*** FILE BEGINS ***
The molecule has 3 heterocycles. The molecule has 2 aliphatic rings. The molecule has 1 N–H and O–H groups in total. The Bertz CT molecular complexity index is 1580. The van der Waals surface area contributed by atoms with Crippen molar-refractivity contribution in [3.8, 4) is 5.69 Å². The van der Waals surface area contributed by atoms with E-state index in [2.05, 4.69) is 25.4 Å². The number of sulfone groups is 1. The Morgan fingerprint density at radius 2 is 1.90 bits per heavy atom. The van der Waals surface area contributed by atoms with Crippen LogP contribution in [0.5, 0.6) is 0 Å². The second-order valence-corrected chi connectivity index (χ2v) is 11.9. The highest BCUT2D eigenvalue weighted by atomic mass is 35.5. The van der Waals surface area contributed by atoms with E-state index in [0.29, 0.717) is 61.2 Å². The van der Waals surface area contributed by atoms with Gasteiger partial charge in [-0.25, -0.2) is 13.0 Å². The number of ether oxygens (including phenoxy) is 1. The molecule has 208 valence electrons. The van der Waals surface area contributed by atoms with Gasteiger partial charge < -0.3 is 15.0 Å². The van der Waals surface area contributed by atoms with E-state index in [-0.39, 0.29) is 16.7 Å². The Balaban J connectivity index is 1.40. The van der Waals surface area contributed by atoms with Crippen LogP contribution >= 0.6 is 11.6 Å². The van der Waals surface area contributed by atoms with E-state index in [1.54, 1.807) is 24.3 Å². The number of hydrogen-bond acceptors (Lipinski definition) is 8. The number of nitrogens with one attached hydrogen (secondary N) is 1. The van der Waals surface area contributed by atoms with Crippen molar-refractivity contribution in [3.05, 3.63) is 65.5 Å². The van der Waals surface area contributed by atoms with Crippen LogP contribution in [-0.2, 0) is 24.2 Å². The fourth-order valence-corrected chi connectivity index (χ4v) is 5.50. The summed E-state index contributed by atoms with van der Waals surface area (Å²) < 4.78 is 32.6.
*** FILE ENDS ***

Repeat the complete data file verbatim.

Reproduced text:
The molecule has 3 heterocycles. The molecule has 2 aliphatic rings. The molecule has 1 N–H and O–H groups in total. The Bertz CT molecular complexity index is 1580. The van der Waals surface area contributed by atoms with Crippen molar-refractivity contribution in [3.8, 4) is 5.69 Å². The van der Waals surface area contributed by atoms with E-state index in [2.05, 4.69) is 25.4 Å². The number of sulfone groups is 1. The Morgan fingerprint density at radius 2 is 1.90 bits per heavy atom. The van der Waals surface area contributed by atoms with Crippen LogP contribution in [0.5, 0.6) is 0 Å². The second-order valence-corrected chi connectivity index (χ2v) is 11.9. The highest BCUT2D eigenvalue weighted by atomic mass is 35.5. The van der Waals surface area contributed by atoms with E-state index in [0.29, 0.717) is 61.2 Å². The van der Waals surface area contributed by atoms with Gasteiger partial charge in [-0.25, -0.2) is 13.0 Å². The number of ether oxygens (including phenoxy) is 1. The molecule has 208 valence electrons. The van der Waals surface area contributed by atoms with Gasteiger partial charge < -0.3 is 15.0 Å². The van der Waals surface area contributed by atoms with E-state index in [-0.39, 0.29) is 16.7 Å². The Balaban J connectivity index is 1.40. The van der Waals surface area contributed by atoms with Crippen LogP contribution >= 0.6 is 11.6 Å². The van der Waals surface area contributed by atoms with E-state index in [1.54, 1.807) is 24.3 Å². The number of hydrogen-bond acceptors (Lipinski definition) is 8. The number of nitrogens with one attached hydrogen (secondary N) is 1. The van der Waals surface area contributed by atoms with Crippen molar-refractivity contribution in [3.05, 3.63) is 65.5 Å². The van der Waals surface area contributed by atoms with Crippen LogP contribution in [-0.2, 0) is 24.2 Å². The fourth-order valence-corrected chi connectivity index (χ4v) is 5.50. The summed E-state index contributed by atoms with van der Waals surface area (Å²) < 4.78 is 32.6.